The invention, a static phase separator (SPS), uses airflow and capillary wetting characteristics to passively separate a two-phase (liquid and air) flow. The device accommodates highly variable liquid wetting characteristics. The resultant design allows for a range of wetting properties from about 0 to over 90° advancing contact angle, with frequent complete separation of liquid from gas observed when using appropriately scaled test conditions. Additionally, the design accommodates a range of air-to-liquid flow-rate ratios from only liquid flow to over 200:1 air-to-liquid flow rate.
The SPS uses a helix input section with an ice-cream-cone-shaped constant area cross section (see figure). The wedge portion of the cross section is on the outer edge of the helix, and collects the liquid via centripetal acceleration. The helix then passes into an increasing cross-sectional area vane region. The liquid in the helix wedge is directed into the top of capillary wedges in the liquid containment section. The transition from diffuser to containment section includes a 90° change in capillary pumping direction, while maintaining inertial direction. This serves to impinge the liquid into the two off-center symmetrical vanes by the airflow.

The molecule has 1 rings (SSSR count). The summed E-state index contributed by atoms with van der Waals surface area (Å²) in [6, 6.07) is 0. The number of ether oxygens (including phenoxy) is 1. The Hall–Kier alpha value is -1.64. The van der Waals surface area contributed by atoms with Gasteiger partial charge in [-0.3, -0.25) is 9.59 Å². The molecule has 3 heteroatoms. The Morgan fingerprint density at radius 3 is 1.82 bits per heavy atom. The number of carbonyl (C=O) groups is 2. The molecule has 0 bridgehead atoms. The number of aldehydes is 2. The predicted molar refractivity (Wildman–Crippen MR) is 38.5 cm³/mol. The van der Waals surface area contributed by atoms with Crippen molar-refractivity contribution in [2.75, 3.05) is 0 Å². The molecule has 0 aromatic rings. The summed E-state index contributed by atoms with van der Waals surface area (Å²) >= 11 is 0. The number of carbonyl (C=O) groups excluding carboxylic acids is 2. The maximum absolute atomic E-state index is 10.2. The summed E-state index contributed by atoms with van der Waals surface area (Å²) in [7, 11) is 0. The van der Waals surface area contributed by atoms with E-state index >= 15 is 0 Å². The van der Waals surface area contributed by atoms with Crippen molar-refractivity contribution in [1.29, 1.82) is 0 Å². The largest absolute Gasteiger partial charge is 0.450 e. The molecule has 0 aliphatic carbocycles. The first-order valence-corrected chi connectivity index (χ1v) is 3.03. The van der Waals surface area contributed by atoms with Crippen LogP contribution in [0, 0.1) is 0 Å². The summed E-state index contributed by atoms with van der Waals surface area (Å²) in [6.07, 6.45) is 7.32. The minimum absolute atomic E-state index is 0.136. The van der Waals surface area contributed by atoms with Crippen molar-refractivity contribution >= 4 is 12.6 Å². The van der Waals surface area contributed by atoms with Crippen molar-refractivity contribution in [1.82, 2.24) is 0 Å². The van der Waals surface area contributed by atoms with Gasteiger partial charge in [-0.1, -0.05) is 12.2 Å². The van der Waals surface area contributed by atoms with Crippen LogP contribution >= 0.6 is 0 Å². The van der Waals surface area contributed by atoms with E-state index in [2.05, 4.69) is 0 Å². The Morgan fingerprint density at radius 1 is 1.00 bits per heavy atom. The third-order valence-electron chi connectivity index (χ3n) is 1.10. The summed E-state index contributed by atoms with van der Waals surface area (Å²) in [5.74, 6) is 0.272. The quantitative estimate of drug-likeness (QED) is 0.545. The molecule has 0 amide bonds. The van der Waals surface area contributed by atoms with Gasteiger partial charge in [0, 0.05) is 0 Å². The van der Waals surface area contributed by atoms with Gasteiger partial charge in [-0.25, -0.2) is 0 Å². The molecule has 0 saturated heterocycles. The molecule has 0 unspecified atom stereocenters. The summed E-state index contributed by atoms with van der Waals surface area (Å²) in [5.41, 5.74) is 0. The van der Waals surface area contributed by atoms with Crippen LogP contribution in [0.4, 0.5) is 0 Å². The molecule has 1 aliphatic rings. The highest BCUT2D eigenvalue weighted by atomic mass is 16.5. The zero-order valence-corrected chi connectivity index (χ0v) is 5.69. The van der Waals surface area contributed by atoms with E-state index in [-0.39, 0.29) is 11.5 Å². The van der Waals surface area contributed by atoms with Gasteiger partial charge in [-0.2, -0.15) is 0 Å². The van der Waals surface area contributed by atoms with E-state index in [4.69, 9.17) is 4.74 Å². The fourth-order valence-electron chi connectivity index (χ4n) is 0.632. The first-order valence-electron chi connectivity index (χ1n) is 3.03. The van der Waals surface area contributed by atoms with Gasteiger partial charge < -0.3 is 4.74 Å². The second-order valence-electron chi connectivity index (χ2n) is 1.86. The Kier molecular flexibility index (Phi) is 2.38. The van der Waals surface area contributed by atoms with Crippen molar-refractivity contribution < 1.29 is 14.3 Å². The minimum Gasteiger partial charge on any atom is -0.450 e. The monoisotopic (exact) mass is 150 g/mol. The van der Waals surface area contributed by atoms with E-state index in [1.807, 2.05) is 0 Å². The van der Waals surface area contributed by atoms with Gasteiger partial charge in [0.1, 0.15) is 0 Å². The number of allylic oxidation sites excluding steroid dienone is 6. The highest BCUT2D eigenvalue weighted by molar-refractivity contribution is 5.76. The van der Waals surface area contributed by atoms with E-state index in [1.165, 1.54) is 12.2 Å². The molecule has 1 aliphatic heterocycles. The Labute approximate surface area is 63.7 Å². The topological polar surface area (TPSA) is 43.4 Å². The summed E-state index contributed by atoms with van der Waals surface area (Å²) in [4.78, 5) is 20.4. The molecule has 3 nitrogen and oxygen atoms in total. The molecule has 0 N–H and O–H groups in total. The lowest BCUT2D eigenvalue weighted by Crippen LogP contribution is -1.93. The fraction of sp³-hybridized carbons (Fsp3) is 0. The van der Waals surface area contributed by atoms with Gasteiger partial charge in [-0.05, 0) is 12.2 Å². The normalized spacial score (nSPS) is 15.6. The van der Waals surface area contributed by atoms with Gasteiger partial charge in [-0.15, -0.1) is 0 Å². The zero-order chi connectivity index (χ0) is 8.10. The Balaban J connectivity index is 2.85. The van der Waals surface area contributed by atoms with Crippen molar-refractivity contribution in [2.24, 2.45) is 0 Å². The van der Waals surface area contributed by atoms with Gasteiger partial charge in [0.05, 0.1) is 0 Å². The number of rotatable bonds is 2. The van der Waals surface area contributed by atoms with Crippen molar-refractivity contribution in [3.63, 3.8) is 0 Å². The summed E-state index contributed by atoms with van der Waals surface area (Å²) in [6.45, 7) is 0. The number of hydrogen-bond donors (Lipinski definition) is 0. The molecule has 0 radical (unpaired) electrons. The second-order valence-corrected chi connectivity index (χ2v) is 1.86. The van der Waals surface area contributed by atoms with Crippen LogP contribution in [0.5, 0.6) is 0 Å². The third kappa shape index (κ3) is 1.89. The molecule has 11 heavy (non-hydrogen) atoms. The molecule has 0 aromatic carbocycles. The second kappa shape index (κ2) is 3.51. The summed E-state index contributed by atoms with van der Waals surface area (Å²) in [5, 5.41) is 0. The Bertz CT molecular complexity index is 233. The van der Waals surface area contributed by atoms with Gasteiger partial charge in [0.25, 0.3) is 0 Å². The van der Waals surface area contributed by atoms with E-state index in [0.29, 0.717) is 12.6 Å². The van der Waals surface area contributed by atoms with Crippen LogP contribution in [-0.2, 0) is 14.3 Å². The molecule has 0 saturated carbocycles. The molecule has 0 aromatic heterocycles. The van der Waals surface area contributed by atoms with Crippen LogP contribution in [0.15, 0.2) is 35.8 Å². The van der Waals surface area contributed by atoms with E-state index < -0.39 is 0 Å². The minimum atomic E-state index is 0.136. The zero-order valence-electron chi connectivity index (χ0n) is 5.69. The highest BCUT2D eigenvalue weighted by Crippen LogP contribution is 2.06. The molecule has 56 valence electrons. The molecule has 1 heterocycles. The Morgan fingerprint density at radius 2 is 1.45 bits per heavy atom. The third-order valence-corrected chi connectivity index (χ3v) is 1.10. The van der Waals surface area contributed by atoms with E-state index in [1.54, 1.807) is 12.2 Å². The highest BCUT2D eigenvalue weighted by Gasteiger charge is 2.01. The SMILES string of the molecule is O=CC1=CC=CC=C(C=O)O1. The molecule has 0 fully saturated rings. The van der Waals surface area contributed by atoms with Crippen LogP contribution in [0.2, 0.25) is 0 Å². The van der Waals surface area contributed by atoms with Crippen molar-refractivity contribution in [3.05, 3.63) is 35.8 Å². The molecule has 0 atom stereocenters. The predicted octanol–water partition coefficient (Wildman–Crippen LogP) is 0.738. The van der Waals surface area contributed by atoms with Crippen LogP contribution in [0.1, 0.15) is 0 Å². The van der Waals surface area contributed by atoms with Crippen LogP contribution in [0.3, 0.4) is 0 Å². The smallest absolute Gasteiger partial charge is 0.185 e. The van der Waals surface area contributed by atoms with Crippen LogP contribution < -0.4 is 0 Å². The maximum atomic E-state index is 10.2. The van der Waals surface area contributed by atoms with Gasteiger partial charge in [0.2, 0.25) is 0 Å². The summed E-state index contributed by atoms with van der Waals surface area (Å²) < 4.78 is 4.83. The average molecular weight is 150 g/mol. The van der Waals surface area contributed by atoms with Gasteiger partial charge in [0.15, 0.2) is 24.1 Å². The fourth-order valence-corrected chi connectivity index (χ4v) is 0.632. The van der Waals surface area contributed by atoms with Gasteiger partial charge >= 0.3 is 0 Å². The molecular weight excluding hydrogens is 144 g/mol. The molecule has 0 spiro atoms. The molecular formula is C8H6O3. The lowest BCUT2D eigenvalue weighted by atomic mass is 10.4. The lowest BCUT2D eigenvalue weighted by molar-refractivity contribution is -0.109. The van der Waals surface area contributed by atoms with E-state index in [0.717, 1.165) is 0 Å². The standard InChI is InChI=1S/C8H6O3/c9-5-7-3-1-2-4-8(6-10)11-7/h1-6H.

Rather than the airflow serving to shear liquid away from the capillary vanes, the design allows for further penetration of the liquid into the vanes by the air shear. This is also assisted by locating the air exit ports downstream of the liquid drain port. Additionally, any droplets not contained in the capillary vanes are re-entrained downstream by a third opposing capillary vane, which directs liquid back toward the liquid drain port. Finally, the dual air exit ports serve to slow the airflow down, and to reduce the likelihood of shear. The ports are stove-piped into the cavity to form an unfriendly capillary surface for a wetting fluid to carryover. The liquid drain port is located at the start of the containment region, allowing for draining the bulk fluid in a continuous circuit.
The functional operation of the SPS involves introducing liquid flow (from a human body, a syringe, or other source) to the two-phase inlet while an air fan pulls on the air exit lines. The fan is operated until the liquid is fully introduced. The system is drained by negative pressure on the liquid drain lines when the SPS containment system is full.
This work was done by Evan A. Thomas and John C. Graf of Johnson Space Center and Mark M. Weislogel, independent consultant. For more information, download the Technical Support Package (free white paper) at www.techbriefs.com/tsp under the Mechanics/Machinery category.
This invention is owned by NASA, and a patent application has been filed. Inquiries concerning nonexclusive or exclusive license for its commercial development should be addressed to
the Patent Counsel
Johnson Space Center
Refer to MSC-24441-1.